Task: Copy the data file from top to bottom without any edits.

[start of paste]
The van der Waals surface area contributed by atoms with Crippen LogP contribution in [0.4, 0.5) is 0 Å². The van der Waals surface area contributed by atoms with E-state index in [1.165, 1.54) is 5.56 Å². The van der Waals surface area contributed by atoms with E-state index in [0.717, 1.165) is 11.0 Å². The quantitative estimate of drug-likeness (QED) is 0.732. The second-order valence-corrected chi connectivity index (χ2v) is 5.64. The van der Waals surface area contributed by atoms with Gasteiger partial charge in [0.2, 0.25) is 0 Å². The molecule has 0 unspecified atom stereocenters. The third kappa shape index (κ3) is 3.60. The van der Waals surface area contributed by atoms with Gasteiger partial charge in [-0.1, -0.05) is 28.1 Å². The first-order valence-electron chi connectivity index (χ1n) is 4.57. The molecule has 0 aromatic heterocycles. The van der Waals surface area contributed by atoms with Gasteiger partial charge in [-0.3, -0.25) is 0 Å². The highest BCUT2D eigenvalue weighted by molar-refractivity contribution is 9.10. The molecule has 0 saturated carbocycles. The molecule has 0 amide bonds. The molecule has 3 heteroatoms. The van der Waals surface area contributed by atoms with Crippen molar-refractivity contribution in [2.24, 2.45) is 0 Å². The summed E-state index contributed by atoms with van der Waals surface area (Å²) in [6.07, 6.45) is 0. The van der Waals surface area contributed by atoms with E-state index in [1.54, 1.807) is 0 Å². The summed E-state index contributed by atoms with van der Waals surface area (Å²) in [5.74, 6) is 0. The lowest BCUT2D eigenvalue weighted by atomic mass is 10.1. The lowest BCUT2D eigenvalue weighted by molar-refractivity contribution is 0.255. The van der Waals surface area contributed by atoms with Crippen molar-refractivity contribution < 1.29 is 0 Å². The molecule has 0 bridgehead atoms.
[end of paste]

The van der Waals surface area contributed by atoms with Crippen LogP contribution in [0.4, 0.5) is 0 Å². The van der Waals surface area contributed by atoms with E-state index in [1.165, 1.54) is 5.56 Å². The van der Waals surface area contributed by atoms with E-state index in [0.717, 1.165) is 11.0 Å². The quantitative estimate of drug-likeness (QED) is 0.732. The second-order valence-corrected chi connectivity index (χ2v) is 5.64. The van der Waals surface area contributed by atoms with Gasteiger partial charge in [0.2, 0.25) is 0 Å². The molecule has 0 unspecified atom stereocenters. The third kappa shape index (κ3) is 3.60. The van der Waals surface area contributed by atoms with Gasteiger partial charge in [-0.1, -0.05) is 28.1 Å². The first-order valence-electron chi connectivity index (χ1n) is 4.57. The molecule has 0 aromatic heterocycles. The van der Waals surface area contributed by atoms with Gasteiger partial charge in [-0.3, -0.25) is 0 Å². The highest BCUT2D eigenvalue weighted by molar-refractivity contribution is 9.10. The molecule has 0 saturated carbocycles. The molecule has 0 amide bonds. The molecule has 3 heteroatoms. The van der Waals surface area contributed by atoms with Crippen molar-refractivity contribution in [2.24, 2.45) is 0 Å². The summed E-state index contributed by atoms with van der Waals surface area (Å²) in [6.07, 6.45) is 0. The van der Waals surface area contributed by atoms with E-state index in [1.54, 1.807) is 0 Å². The summed E-state index contributed by atoms with van der Waals surface area (Å²) in [5.74, 6) is 0. The lowest BCUT2D eigenvalue weighted by atomic mass is 10.1. The lowest BCUT2D eigenvalue weighted by molar-refractivity contribution is 0.255. The van der Waals surface area contributed by atoms with Crippen molar-refractivity contribution < 1.29 is 0 Å². The molecule has 0 bridgehead atoms.